CAPTAIN Motoyuki Sato once saw feral pigs swimming out to boats from a uninhabited island in the Bahamas, begging for food.
He had also experienced about 40 sharks circling him curiously when he anchored in a lonely atoll in the Pacific Ocean.
Sato, 59, who claims to be the first Japanese to sail around the world almost twice, is a man with a thousand stories to tell.
He retired as a general manager in an automotive products design company end of January 2012 and by end of March that year, he was untying the mooring lines of his 13m (43ft) catamaran, the Umineko (Sea Cat), for his trip around the world.
Sato has crossed more than 64,000km of water for two and a half years and he is now in Penang.
The tanned, rugged yet affable Japanese took folk on board his vessel for a short trip out of Straits Quay’s marina on Sunday at 11am, 2pm and 4pm.
“I want to give people a chance to ride a catamaran and tell them stories about what I saw out there,” he smiled.
Sato set sail at Honolulu in Hawaii and headed to the Fanning Island of the Republic of Kiribati before sailing to Wallis, Fiji, Vanuatu and Mackay.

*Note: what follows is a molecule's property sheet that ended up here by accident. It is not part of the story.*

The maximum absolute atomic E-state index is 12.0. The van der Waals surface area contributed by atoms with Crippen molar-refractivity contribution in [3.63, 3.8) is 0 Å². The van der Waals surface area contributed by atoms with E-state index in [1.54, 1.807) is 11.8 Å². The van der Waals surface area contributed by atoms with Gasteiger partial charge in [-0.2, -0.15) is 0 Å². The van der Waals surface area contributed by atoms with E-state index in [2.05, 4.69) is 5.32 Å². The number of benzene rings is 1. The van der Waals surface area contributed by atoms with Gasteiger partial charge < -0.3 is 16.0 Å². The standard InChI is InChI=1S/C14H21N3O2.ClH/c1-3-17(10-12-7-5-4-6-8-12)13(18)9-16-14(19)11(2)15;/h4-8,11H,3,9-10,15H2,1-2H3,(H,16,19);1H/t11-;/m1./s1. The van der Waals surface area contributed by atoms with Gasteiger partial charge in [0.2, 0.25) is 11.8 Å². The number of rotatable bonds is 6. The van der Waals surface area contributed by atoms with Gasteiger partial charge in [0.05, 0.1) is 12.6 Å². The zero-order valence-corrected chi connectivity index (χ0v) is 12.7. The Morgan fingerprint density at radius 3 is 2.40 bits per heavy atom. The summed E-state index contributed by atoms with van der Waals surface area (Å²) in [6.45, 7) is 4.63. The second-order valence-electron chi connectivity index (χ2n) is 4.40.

His circumnavigation has taken him to more than 40 places including Darwin, Bali, Christmas Island, Cocos Keeling Island, Mauritius, Reunion, South Africa, St Helena, Brazil, Grenada, St Lucia, Martinique, St Martin, USA, Bahamas, Cuba, Panama, Marquesas Island, Rangiora, Tahiti, Moorea, Bora Bora, Maupiti French Polynesia, Swarrow Island, Niue and Tonga.
He completed his first global round when he revisited Fiji in May 2014 and then kept on go-ing.
For repairs, Sato chose Pen Marine dockyard in Batu Maung, Penang, where he had spent nearly two months and over RM80,000 on a thorough refurbishment.
“Penang is a wonderful place for a sailor.
“In Havana, Cuba, there are clean and beautiful heritage areas, but its villages are shockingly dirty and poor.
“It is so different in Penang. This is my favourite place in Southeast Asia,” he explained.
Sato said he planned to be in Penang for about two weeks before heading south to Johor and then be homeward bound to Japan.
He then plans on taking short trips twice a year.
“In Japan, we believe that we are young until we hit 70. At that age, we will need helping hands.
“So right now, I plan to live it up.”